One of our Thriving Rural Communities Pastors, Rev. Grace Hackney of Cedar Grove UMC, recently wrote a profound reflection for Duke’s Clergy Health Initiative regarding what it might mean to be a truly healthy pastor in mind, body, and spirit. For Grace, a healthy pastor requires a healthy church community: just as the health of a church community depends upon the presence of a healthy pastor. Genuine health arises from daily decisions and appointments and reminders that are made in the midst of a healthy community’s life.
(From time to time we invite gifted and thoughtful rural church leaders to share their insights with us on The Covered Dish. This article was written by Rev. David Stark, pastor of Shiloh United Methodist Church in Gibsonville, NC.)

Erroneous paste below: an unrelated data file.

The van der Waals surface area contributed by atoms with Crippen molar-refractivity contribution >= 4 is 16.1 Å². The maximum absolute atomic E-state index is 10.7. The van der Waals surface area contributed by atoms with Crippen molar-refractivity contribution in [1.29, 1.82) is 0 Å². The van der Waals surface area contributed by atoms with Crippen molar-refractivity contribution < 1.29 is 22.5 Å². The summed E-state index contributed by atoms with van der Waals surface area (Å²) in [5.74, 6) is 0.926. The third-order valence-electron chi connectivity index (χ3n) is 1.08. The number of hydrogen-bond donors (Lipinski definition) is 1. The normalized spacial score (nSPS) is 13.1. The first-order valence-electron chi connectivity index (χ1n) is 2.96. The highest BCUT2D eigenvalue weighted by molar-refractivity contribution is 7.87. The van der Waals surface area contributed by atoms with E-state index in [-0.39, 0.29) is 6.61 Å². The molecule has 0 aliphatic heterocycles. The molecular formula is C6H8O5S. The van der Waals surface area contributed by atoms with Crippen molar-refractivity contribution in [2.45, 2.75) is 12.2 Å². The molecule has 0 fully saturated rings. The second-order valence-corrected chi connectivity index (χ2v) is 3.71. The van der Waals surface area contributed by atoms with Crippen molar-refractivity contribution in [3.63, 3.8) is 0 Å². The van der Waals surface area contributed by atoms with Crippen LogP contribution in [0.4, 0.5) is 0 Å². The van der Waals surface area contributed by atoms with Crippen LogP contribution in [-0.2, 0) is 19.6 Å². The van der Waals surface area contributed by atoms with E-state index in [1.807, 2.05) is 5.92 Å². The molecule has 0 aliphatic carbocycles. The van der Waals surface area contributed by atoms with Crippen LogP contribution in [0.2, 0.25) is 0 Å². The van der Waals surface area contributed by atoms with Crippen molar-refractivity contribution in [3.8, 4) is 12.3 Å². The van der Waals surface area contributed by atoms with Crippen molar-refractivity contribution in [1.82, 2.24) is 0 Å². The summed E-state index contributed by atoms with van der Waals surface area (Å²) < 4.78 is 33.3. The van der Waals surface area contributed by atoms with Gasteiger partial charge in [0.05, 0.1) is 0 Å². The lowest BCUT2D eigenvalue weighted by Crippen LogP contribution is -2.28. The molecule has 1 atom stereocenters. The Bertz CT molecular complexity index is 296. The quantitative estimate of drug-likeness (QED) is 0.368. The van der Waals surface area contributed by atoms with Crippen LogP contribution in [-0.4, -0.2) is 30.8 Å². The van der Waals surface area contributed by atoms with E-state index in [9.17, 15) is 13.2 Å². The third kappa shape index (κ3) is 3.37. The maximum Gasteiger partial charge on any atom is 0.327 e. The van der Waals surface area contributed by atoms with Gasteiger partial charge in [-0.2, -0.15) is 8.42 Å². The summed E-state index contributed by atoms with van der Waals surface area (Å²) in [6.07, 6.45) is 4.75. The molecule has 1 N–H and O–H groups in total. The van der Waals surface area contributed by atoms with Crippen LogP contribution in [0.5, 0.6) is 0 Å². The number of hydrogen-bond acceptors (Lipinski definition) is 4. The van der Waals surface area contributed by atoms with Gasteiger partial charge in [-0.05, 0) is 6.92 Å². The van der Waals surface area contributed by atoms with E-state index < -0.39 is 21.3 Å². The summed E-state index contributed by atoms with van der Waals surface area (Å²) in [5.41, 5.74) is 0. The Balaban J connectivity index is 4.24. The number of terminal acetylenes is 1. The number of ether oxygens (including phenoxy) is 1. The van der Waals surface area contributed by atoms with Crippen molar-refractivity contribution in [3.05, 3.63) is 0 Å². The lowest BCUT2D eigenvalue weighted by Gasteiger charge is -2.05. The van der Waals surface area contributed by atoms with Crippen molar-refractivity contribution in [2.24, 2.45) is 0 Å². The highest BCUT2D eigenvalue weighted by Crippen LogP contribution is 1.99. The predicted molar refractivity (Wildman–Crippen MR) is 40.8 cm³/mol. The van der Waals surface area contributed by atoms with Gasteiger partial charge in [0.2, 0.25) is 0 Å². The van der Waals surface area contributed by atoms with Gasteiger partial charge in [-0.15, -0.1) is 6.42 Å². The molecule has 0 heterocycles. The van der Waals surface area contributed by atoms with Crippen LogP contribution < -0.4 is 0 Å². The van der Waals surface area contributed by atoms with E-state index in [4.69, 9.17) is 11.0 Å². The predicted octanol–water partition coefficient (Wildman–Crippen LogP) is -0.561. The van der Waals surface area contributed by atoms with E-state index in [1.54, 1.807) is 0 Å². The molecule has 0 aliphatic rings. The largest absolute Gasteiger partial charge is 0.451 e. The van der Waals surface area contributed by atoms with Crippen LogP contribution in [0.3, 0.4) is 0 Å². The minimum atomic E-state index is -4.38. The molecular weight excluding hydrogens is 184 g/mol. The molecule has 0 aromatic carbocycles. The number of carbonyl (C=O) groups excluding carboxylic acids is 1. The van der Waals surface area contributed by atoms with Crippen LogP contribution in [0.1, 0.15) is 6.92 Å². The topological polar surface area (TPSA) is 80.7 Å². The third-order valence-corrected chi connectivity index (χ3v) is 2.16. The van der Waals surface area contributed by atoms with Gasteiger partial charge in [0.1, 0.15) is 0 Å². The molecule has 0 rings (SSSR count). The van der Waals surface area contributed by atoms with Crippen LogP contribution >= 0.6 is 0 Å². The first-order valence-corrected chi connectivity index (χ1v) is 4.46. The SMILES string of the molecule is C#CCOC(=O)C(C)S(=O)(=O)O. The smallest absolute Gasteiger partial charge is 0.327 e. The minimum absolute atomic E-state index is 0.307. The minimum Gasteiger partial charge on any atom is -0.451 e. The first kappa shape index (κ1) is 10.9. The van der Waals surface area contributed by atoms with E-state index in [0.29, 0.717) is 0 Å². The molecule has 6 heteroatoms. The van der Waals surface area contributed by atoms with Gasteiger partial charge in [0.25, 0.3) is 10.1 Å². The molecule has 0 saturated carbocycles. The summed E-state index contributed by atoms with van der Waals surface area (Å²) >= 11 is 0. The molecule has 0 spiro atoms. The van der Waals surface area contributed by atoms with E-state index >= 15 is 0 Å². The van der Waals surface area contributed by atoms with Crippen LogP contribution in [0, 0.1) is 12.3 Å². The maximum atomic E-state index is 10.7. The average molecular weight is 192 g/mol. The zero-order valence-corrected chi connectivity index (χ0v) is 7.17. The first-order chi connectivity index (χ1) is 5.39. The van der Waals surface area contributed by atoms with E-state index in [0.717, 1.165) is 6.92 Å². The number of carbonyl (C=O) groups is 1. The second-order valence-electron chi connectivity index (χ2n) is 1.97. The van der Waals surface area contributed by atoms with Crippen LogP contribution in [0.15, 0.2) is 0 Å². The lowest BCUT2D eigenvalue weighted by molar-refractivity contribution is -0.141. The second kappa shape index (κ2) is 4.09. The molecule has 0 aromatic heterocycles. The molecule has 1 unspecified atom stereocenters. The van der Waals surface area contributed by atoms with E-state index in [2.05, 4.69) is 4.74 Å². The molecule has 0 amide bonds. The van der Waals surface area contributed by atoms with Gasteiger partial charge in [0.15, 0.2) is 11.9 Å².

The German theologian Dietrich Bonhoeffer once defined Jesus Christ as “the man for others.” Christ is the one who came not to be served, but to serve. What is true of Christ is true of the body of Christ. The church is a “people for others.” The church, according to William Temple, is the one cooperative society in the world that truly exists for the benefits of its non-members. Rural churches find their lives by losing them in self-forgetful service to their surrounding communities.